President Trump is all about investors and business people; and at this point, they're getting really tired of playing the role of yo-yo in this political game. He's got to offer them some stability so they can make sensible investment decisions. That means that Medicaid expansion will probably continue; laws and regulations which have been created to help the health industry (with notable positive effect) will stay in place.
The expansion of Home Healthcare will probably continue, since it is often as effective as care received in a hospital or a skilled nursing facility. Visiting Doctors, Nurse Practitioners, Nurses, and other healthcare workers are far less costly that stays in a facility, and this increases employment opportunities in the medical field rather than decreasing them.
Once all the dust has settled, the number of people in the medical industry should maintain its normal growth rate based on an increasing population, or perhaps increase compared to the population, providing faster service to increasing numbers of people accessing the service.
According to an article that appeared on Forbes.com ("How Obamacare's Victory Makes it Easier to Raise Medicare's Retirement Age"), the ratification of Obamacare gives Congress the option of raising Medicare's retirement age. Congress could contend that low-income seniors who would normally need Medicare may be able to gain coverage from a state insurance exchange. There are some advantages and disadvantages to raising the age requirement for Medicare as well as some possible issues with President Trump's selection for budget director, Mick Mulvaney eyeing Medicare as a potential spot for budget cuts.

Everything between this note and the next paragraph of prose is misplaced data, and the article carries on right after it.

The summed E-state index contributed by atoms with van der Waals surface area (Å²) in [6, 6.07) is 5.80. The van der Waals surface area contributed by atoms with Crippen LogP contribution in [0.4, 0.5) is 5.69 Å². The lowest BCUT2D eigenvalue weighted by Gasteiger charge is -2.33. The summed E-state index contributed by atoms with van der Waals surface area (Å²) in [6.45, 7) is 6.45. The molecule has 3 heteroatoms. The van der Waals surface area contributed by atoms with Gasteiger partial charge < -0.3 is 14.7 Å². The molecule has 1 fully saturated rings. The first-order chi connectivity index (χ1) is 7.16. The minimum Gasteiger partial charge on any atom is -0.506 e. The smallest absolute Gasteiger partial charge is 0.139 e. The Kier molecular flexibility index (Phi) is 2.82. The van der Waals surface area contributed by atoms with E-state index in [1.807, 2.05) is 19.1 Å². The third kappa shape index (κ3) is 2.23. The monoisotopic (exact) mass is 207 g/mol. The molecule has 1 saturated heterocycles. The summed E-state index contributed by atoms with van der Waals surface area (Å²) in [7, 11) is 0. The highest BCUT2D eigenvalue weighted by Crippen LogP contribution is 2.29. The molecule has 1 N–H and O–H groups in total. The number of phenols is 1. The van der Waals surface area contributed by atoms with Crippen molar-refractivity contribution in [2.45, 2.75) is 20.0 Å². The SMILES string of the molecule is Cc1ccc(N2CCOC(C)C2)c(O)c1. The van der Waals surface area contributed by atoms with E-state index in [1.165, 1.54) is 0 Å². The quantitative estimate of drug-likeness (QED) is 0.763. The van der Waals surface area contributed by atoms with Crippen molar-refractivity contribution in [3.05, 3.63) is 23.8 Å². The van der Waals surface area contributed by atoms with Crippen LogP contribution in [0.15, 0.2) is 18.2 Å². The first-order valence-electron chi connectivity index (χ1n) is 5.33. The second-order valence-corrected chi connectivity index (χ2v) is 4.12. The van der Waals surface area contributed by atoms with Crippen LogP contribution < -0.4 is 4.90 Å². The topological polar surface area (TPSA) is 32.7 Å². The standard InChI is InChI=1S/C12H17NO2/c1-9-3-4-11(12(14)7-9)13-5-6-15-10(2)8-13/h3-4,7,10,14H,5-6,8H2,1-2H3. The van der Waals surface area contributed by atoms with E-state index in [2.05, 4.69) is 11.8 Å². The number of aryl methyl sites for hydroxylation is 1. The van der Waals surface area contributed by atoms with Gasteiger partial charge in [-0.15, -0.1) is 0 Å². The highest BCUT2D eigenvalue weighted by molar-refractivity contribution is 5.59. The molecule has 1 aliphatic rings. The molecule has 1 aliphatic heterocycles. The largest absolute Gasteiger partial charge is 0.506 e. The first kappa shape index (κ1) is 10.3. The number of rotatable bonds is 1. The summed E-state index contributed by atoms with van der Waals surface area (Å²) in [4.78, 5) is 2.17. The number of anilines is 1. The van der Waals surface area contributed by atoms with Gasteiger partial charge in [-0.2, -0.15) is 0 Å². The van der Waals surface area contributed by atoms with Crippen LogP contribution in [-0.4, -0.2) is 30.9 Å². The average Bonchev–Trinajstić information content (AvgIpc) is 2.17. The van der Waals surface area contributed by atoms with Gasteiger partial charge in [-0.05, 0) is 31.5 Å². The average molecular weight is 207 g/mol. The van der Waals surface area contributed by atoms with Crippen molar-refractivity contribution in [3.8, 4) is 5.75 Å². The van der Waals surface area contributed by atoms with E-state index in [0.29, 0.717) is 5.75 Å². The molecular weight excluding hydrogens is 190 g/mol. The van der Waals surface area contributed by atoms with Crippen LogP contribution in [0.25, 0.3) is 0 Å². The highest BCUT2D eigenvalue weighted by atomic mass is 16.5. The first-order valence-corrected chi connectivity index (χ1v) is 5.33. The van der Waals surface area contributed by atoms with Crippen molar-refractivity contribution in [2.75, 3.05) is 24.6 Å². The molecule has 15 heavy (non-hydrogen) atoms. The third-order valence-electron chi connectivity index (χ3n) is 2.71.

If you are a resident of Arizona who is approaching age 65, it is important that you thoroughly understand how Medicare insurance works. Many retirees are confused about the timing and requirements for Medicare and don’t know whether they qualify for Medicare supplemental insurance in Arizona.
Also known as a “Medigap” policy, Medicare supplemental insurance helps Arizona citizens close the “gaps” in Medicare by providing for deductibles and coinsurance. However, there are certain time-sensitive purchasing qualifications that exist in Arizona.
For example, once a Medicare recipient reaches the age of 65 and joins Part B, they can sign up for a Medigap policy within three months of their 65th birthday. This is known as Medigap open enrollment. If seniors enroll during this period, they cannot be denied coverage for a pre-existing condition, nor can they be placed on a waiting list.
The Open Enrollment period for 2017 health insurance ends January 31, 2017. You only have a short time to get enrolled for this year's health insurance unless you have a qualifying event. Below are helful links and information to help you choose the right Arizona group health insurance or medicare before Open Enrollment closes.